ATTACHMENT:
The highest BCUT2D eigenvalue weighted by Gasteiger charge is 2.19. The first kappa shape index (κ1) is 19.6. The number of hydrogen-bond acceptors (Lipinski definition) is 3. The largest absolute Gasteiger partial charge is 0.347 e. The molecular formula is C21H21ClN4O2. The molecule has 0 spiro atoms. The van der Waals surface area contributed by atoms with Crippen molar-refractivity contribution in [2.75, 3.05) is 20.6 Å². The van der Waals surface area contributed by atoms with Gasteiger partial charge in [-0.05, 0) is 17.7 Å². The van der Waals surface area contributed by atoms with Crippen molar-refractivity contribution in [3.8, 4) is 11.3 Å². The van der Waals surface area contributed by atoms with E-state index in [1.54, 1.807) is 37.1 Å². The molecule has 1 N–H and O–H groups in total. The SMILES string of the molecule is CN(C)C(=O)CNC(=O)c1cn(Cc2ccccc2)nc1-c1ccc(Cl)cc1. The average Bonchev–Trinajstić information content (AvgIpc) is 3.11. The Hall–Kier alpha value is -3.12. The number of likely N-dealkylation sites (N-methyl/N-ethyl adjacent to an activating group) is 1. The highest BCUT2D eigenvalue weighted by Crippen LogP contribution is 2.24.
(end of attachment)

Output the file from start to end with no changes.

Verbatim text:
The highest BCUT2D eigenvalue weighted by Gasteiger charge is 2.19. The first kappa shape index (κ1) is 19.6. The number of hydrogen-bond acceptors (Lipinski definition) is 3. The largest absolute Gasteiger partial charge is 0.347 e. The molecular formula is C21H21ClN4O2. The molecule has 0 spiro atoms. The van der Waals surface area contributed by atoms with Crippen molar-refractivity contribution in [2.75, 3.05) is 20.6 Å². The van der Waals surface area contributed by atoms with Gasteiger partial charge in [-0.05, 0) is 17.7 Å². The van der Waals surface area contributed by atoms with Crippen molar-refractivity contribution in [3.8, 4) is 11.3 Å². The van der Waals surface area contributed by atoms with E-state index in [1.54, 1.807) is 37.1 Å². The molecule has 1 N–H and O–H groups in total. The SMILES string of the molecule is CN(C)C(=O)CNC(=O)c1cn(Cc2ccccc2)nc1-c1ccc(Cl)cc1. The average Bonchev–Trinajstić information content (AvgIpc) is 3.11. The Hall–Kier alpha value is -3.12. The number of likely N-dealkylation sites (N-methyl/N-ethyl adjacent to an activating group) is 1. The highest BCUT2D eigenvalue weighted by Crippen LogP contribution is 2.24.